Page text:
Welcome to aea365! Please take a moment to review our new community guidelines. Learn More.

Arts, Culture, and Museums TIG Week: Dance as a Means of Documentation, Exploration, Interpretation and Communication of What and How We Value by Vincent E Thomas and Geri Lynn Peak

This post was originally released on AEA365 in 2023, and was so popular the first time around, it is being reshared from the archives at the request of the Arts, Culture, and MuseumTIG.

I’m Vincent E Thomas, a dancer/choreographer/professor. I move the body as a way to unearth layers of self for deeper understanding of our purpose. This is a throughline that permeates all aspects of my teaching and creative work.

I’m Geri Lynn Peak. I practice evaluation through the lens of spiritual demography creating more durable and useful practices balancing spirit guidance with methods to serve collective transformation. Dance is my ashe, the Yoruba word meaning power, life energy: universal power to bring out words into being.

Photo Credit: Dubscience Photography & Film “The Mamas” from a Baltimore Girls performance at Artscape 2015. Instagram: @mrdubscience. Used with permission.

At Eval2021, Marcel Foster and I presented on a panel together, and someone in the audience asked for more information about movement-inspired evaluation approaches. I had one to offer, inspired by an interactive session led by Vincent. When the call for ACM TIG blogs came out, Marcel invited us to create this conversation. And here we are: a dialog woven asynchronously, as one might improvise solos into a cohesive piece.

VT: There are four core values I introduce in space to aid in movement journeys.

  1. To be full of my value and free of judgment
  2. To be curious about my learning
  3. To acknowledge the many faces, names, bodies, minds, experiences that are in the room and to know that each are valid and valued
  4. To have serious fun!

When I think about the word ‘evaluation’, these core values help in shifting the lens from a somewhat oppressive tool to one that recognizes one’s humanity. It is possible to be free of judgment as we lean into having an analysis, a critical analysis. Shifting the language helps shift the space and the intentions of each person in the space. Can this bring one closer to freeing up the body/mind/energy? Does this allow one to find more honesty in the moving body- unapologetically?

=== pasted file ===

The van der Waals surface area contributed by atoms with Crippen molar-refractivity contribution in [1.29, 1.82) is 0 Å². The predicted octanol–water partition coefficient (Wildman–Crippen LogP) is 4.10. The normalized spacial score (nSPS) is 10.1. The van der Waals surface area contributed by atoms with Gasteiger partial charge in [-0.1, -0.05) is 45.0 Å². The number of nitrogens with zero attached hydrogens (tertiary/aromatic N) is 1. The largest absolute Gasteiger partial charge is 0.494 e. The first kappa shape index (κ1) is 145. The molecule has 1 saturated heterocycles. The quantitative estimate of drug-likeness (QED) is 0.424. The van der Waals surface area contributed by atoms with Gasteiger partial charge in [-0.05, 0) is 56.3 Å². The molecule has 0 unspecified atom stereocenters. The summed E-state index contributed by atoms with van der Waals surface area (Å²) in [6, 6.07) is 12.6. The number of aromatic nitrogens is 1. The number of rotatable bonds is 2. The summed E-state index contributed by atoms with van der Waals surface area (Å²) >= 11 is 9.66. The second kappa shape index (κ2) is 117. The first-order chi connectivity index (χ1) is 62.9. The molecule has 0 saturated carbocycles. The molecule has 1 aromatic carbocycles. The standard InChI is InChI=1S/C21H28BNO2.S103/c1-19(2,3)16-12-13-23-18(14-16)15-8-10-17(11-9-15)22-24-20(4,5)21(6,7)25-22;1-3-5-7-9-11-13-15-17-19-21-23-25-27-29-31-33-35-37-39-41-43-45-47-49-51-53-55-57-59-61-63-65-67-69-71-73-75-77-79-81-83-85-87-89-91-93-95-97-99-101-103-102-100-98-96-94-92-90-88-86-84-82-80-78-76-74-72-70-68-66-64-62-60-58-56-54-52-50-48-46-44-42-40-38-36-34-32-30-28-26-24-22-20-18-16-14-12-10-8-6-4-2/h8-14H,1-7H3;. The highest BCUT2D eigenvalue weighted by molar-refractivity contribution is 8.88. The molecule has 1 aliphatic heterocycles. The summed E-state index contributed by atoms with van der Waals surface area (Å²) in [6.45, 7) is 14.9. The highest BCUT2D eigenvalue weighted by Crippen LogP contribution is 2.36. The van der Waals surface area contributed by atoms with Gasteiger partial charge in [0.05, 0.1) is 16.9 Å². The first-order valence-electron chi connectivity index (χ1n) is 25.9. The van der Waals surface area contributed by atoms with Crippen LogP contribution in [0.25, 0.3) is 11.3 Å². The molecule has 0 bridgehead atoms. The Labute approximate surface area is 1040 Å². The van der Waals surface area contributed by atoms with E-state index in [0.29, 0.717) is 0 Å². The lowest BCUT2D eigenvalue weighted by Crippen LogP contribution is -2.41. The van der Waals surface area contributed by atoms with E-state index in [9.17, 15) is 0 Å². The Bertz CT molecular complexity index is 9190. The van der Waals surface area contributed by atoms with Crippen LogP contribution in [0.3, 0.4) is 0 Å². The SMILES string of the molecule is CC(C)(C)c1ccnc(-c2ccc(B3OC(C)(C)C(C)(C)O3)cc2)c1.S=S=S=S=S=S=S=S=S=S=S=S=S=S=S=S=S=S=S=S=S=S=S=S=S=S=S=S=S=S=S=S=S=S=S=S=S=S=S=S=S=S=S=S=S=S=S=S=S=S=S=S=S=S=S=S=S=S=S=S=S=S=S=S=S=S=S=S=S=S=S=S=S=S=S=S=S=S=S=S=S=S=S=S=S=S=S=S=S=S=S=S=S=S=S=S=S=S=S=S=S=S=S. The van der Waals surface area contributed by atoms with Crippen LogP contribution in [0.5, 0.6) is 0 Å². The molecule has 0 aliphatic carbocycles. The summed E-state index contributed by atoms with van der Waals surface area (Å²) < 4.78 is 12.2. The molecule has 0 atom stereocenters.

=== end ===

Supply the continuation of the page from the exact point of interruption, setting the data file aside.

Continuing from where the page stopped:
GP: Movement uncouples constrictions imposed by what systems and funders value, liberating community’s responses to become holistically informative and truthful, allowing expansive envisioning and story-sharing. These values provided a container for exploration. Even the shift of body from one poster to another impacts intentions, emotions, as with Social Presencing Theater. Movement expands our vocabulary for analysis.

VT: I have found this approach of grounding the space with these values (used in teaching, choreographing, artistic processes, and community engagement workshops), allows one to work from and embrace a place of truth and freedom to explore, investigate, play in the creative and artistic playground. In the course Movement Enhancement Skills for Men, these four values permeate the space for the group of young males (from various campus disciplines) who welcome and embrace them- freedom to express, freedom to create, freedom to see others and themselves…freedom to simply be. They speak to this in their reflective journal submissions. It is a way of opening up their minds (to think beyond what they know), bodies (to move and create in ways unimagined) and of course, their sense of being in the world (in community with each other and their other community circles). Movement and dance teach how to be in the world, how to imagine and reimagine our place in the world, and how we relate and integrate with others. This is serious fun.

Photo Credit: VTDance; Towson University Repertory for Men, Choreographer- Vincent E Thomas

GP: Dance has always provided a means of documentation, exploration, interpretation and communication of what and how we value. I recognized this in Vincent’s workshop, playfully exploring Love and Forgiveness. Inspired, I experimented with his prompts adapting them to tell community stories. Moving Measures is a tribute to Vincent’s creative ingenuity and the deep knowing that can be unleashed through movement.

Hot Tip:

Vincent circled everyone facing outward, allowing people to move more anonymously, with minimum self-consciousness.

The American Evaluation Association is hosting Arts, Culture, and Museums (ACM) TIG Week. The contributions all week come from ACA TIG members. Do you have questions, concerns, kudos, or content to extend this AEA365 contribution? Please add them in the comments section for this post on the AEA365 webpage so that we may enrich our community of practice. Would you like to submit an AEA365 Tip? Please send a note of interest to AEA365@eval.org. AEA365 is sponsored by the American Evaluation Association and provides a Tip-a-Day by and for evaluators. The views and opinions expressed on the AEA365 blog are solely those of the original authors and other contributors. These views and opinions do not necessarily represent those of the American Evaluation Association, and/or any/all contributors to this site.

Leave a Comment

Your email address will not be published. Required fields are marked *

This site uses Akismet to reduce spam. Learn how your comment data is processed.